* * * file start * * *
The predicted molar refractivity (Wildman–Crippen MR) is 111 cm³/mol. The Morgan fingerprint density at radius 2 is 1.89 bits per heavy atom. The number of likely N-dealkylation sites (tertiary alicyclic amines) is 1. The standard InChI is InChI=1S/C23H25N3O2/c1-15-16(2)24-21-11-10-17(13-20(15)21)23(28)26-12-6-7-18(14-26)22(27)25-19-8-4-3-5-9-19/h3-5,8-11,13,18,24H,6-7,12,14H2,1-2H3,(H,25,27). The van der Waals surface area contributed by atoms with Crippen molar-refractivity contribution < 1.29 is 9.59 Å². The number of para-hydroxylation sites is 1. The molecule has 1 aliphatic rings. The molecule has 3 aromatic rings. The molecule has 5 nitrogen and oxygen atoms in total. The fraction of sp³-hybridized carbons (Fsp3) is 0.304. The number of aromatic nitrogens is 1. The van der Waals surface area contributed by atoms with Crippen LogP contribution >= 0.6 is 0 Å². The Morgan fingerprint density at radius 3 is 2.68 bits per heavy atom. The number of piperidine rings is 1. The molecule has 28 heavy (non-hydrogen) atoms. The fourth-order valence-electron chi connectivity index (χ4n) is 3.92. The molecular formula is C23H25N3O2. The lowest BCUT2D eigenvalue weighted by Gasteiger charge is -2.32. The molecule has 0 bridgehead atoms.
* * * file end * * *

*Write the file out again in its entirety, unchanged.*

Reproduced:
The predicted molar refractivity (Wildman–Crippen MR) is 111 cm³/mol. The Morgan fingerprint density at radius 2 is 1.89 bits per heavy atom. The number of likely N-dealkylation sites (tertiary alicyclic amines) is 1. The standard InChI is InChI=1S/C23H25N3O2/c1-15-16(2)24-21-11-10-17(13-20(15)21)23(28)26-12-6-7-18(14-26)22(27)25-19-8-4-3-5-9-19/h3-5,8-11,13,18,24H,6-7,12,14H2,1-2H3,(H,25,27). The van der Waals surface area contributed by atoms with Crippen molar-refractivity contribution < 1.29 is 9.59 Å². The number of para-hydroxylation sites is 1. The molecule has 1 aliphatic rings. The molecule has 3 aromatic rings. The molecule has 5 nitrogen and oxygen atoms in total. The fraction of sp³-hybridized carbons (Fsp3) is 0.304. The number of aromatic nitrogens is 1. The van der Waals surface area contributed by atoms with Crippen LogP contribution >= 0.6 is 0 Å². The Morgan fingerprint density at radius 3 is 2.68 bits per heavy atom. The number of piperidine rings is 1. The molecule has 28 heavy (non-hydrogen) atoms. The fourth-order valence-electron chi connectivity index (χ4n) is 3.92. The molecular formula is C23H25N3O2. The lowest BCUT2D eigenvalue weighted by Gasteiger charge is -2.32. The molecule has 0 bridgehead atoms.